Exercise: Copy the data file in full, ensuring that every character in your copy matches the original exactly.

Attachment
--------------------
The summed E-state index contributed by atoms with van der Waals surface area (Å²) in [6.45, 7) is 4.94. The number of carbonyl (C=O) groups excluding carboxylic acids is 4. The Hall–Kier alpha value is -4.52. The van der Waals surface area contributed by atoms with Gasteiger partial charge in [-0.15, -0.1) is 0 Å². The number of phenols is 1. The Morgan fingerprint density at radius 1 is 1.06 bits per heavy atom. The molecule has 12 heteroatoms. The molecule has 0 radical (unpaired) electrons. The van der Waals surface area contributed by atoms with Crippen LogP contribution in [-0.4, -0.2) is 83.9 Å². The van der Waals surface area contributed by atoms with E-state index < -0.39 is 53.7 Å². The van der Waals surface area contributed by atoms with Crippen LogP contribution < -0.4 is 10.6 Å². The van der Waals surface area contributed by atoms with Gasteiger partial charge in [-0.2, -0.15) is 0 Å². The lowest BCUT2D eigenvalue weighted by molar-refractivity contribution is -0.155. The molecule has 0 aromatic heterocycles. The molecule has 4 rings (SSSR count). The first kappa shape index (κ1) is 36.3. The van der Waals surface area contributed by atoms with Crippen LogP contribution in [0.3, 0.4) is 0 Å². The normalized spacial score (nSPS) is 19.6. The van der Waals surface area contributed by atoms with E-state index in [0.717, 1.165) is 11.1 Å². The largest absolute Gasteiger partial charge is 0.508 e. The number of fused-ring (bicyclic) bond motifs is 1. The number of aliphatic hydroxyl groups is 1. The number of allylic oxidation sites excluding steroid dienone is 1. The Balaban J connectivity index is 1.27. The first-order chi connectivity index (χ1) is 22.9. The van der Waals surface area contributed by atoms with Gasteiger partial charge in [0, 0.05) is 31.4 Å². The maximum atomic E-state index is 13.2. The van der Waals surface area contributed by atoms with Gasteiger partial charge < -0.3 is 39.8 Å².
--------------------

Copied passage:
The summed E-state index contributed by atoms with van der Waals surface area (Å²) in [6.45, 7) is 4.94. The number of carbonyl (C=O) groups excluding carboxylic acids is 4. The Hall–Kier alpha value is -4.52. The van der Waals surface area contributed by atoms with Gasteiger partial charge in [-0.15, -0.1) is 0 Å². The number of phenols is 1. The Morgan fingerprint density at radius 1 is 1.06 bits per heavy atom. The molecule has 12 heteroatoms. The molecule has 0 radical (unpaired) electrons. The van der Waals surface area contributed by atoms with Crippen LogP contribution in [-0.4, -0.2) is 83.9 Å². The van der Waals surface area contributed by atoms with E-state index < -0.39 is 53.7 Å². The van der Waals surface area contributed by atoms with Crippen LogP contribution < -0.4 is 10.6 Å². The van der Waals surface area contributed by atoms with Gasteiger partial charge in [-0.2, -0.15) is 0 Å². The lowest BCUT2D eigenvalue weighted by molar-refractivity contribution is -0.155. The molecule has 0 aromatic heterocycles. The molecule has 4 rings (SSSR count). The first kappa shape index (κ1) is 36.3. The van der Waals surface area contributed by atoms with Crippen LogP contribution in [0.3, 0.4) is 0 Å². The normalized spacial score (nSPS) is 19.6. The van der Waals surface area contributed by atoms with E-state index in [0.717, 1.165) is 11.1 Å². The largest absolute Gasteiger partial charge is 0.508 e. The number of fused-ring (bicyclic) bond motifs is 1. The number of aliphatic hydroxyl groups is 1. The number of allylic oxidation sites excluding steroid dienone is 1. The Balaban J connectivity index is 1.27. The first-order chi connectivity index (χ1) is 22.9. The van der Waals surface area contributed by atoms with Gasteiger partial charge in [0, 0.05) is 31.4 Å². The maximum atomic E-state index is 13.2. The van der Waals surface area contributed by atoms with Gasteiger partial charge < -0.3 is 39.8 Å².